As one unnamed Oscar voter told The Hollywood Reporter: “I have no reaction to the Apple film getting released—frankly, I’m getting tired of the slave theme for now. But yes, I would consider voting for him if he is great in something."
It is hard to argue with Black folks who say they are tired of watching us be brutalized as entertainment again and again when we have to contend with that reality every day of our lives.
As big a fan of Smith’s as I am, I’m typically weary of his films that involve him using an accent. I do plan to see Emancipation, though, but largely because I’m tired of people in Hollywood acting like Will Smith is the worst person in the world—especially when the industry routinely awards and celebrates a number of far worse (known) abusers. My plan to see it is driven by spite; not exactly the best motivation, I know, but my stream will count.
That’s why as much as I disagree with the notion that films about slavery or other forms of discrimination and brutalization are too prevalent, I can at least acknowledge that it’s becoming increasingly harder for me to seek out films focused on our subjugation and exploitation, too.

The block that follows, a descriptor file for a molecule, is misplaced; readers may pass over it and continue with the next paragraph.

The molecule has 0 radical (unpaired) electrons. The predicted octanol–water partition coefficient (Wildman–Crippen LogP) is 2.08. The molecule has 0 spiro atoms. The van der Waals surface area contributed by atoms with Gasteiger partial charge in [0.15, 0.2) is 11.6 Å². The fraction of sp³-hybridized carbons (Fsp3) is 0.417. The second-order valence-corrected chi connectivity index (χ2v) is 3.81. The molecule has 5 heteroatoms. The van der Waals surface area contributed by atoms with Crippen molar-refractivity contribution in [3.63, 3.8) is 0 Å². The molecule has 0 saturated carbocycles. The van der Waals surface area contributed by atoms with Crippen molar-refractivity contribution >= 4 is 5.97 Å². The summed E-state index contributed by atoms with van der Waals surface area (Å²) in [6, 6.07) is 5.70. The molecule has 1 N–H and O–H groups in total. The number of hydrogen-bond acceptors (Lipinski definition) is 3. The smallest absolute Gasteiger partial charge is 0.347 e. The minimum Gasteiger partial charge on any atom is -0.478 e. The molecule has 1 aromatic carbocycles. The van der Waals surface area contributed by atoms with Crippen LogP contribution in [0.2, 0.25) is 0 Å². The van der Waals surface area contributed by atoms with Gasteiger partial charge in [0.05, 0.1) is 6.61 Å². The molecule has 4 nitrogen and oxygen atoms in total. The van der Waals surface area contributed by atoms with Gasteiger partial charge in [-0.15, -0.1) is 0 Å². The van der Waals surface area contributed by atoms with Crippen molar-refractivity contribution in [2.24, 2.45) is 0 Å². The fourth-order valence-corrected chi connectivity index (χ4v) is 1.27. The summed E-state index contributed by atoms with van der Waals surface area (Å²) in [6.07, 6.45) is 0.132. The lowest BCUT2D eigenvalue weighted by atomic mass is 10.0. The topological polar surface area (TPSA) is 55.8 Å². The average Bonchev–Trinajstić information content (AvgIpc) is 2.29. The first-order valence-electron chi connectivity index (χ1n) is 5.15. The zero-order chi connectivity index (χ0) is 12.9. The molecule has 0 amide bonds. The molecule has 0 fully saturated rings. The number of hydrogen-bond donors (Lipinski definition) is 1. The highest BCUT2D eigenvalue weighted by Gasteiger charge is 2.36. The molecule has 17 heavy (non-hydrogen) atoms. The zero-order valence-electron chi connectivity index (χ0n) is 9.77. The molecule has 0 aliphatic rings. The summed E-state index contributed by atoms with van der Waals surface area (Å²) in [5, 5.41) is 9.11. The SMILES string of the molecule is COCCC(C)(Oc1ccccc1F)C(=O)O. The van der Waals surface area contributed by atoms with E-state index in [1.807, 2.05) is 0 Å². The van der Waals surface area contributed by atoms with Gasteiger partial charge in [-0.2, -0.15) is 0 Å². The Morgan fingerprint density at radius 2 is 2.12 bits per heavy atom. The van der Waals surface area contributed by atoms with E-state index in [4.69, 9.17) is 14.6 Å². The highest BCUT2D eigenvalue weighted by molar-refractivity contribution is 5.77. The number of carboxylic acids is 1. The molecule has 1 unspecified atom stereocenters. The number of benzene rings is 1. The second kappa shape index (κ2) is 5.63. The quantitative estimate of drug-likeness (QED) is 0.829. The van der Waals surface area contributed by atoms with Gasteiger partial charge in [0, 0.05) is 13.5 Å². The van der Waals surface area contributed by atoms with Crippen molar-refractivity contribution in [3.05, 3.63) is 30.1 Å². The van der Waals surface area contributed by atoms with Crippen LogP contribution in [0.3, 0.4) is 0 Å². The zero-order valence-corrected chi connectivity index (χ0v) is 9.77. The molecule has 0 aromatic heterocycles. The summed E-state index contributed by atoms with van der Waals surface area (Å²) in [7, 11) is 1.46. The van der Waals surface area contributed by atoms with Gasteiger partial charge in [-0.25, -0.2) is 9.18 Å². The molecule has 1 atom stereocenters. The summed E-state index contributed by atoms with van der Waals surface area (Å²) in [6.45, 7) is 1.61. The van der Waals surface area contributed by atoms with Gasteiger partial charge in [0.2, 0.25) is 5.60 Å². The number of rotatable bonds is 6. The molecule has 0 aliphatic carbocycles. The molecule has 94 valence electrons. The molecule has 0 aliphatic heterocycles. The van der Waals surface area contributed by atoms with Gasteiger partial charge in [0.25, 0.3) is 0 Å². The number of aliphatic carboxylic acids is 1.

It’s one of the reasons why, much like Emancipation, I'm not overly eager to see Till upon its Oct. 14 release, despite wanting it to perform well. Till tells the story of Emmett Till's tragic murder, and how his mother, Mamie Till, fought for justice. When the trailer was released on July 25—what would’ve been Emmett’s 81st birthday—much of the social media chatter around it echoed the reactions to Emancipation this week: complaining about being tired of narratives that perpetuate Black trauma.
However, at a press conference in July, Till director Chinonye Chukwu said that in actuality, Mamie and her work as an activist anchor the movie. “I knew that the way that I needed to tell this story was through the emotional journey of Mamie,” Chukwu said at a press conference for Till in July. “We’ve got to keep it focused on Mamie and her relationship with Emmett."